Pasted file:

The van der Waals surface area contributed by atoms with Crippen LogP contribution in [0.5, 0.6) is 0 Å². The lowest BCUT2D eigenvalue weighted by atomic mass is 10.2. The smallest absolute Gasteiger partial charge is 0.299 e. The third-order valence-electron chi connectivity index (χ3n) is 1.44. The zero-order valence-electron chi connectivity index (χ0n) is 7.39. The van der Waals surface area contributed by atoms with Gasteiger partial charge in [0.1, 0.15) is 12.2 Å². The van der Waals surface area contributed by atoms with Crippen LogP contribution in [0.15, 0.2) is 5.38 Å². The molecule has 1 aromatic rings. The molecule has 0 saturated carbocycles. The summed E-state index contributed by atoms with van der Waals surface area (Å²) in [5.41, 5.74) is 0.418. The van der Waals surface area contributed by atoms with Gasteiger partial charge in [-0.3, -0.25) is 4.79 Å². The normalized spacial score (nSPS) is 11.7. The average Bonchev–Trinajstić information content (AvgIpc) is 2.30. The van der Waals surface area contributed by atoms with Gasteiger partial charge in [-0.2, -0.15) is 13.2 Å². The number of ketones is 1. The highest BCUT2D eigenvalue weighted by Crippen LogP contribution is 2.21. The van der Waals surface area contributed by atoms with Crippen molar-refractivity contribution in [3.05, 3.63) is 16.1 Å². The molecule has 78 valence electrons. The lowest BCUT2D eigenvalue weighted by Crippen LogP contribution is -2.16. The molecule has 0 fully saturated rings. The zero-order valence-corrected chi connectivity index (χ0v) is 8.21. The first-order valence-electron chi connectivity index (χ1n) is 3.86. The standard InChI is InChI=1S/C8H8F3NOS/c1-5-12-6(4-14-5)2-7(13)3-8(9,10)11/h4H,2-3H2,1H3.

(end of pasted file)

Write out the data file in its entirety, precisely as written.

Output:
The van der Waals surface area contributed by atoms with Crippen LogP contribution in [0.5, 0.6) is 0 Å². The lowest BCUT2D eigenvalue weighted by atomic mass is 10.2. The smallest absolute Gasteiger partial charge is 0.299 e. The third-order valence-electron chi connectivity index (χ3n) is 1.44. The zero-order valence-electron chi connectivity index (χ0n) is 7.39. The van der Waals surface area contributed by atoms with Gasteiger partial charge in [0.1, 0.15) is 12.2 Å². The van der Waals surface area contributed by atoms with Crippen LogP contribution in [0.15, 0.2) is 5.38 Å². The molecule has 1 aromatic rings. The molecule has 0 saturated carbocycles. The summed E-state index contributed by atoms with van der Waals surface area (Å²) in [5.41, 5.74) is 0.418. The van der Waals surface area contributed by atoms with Gasteiger partial charge in [-0.3, -0.25) is 4.79 Å². The normalized spacial score (nSPS) is 11.7. The average Bonchev–Trinajstić information content (AvgIpc) is 2.30. The van der Waals surface area contributed by atoms with Gasteiger partial charge in [-0.2, -0.15) is 13.2 Å². The number of ketones is 1. The highest BCUT2D eigenvalue weighted by Crippen LogP contribution is 2.21. The van der Waals surface area contributed by atoms with Crippen molar-refractivity contribution in [3.05, 3.63) is 16.1 Å². The molecule has 78 valence electrons. The lowest BCUT2D eigenvalue weighted by Crippen LogP contribution is -2.16. The molecule has 0 fully saturated rings. The zero-order valence-corrected chi connectivity index (χ0v) is 8.21. The first-order valence-electron chi connectivity index (χ1n) is 3.86. The standard InChI is InChI=1S/C8H8F3NOS/c1-5-12-6(4-14-5)2-7(13)3-8(9,10)11/h4H,2-3H2,1H3.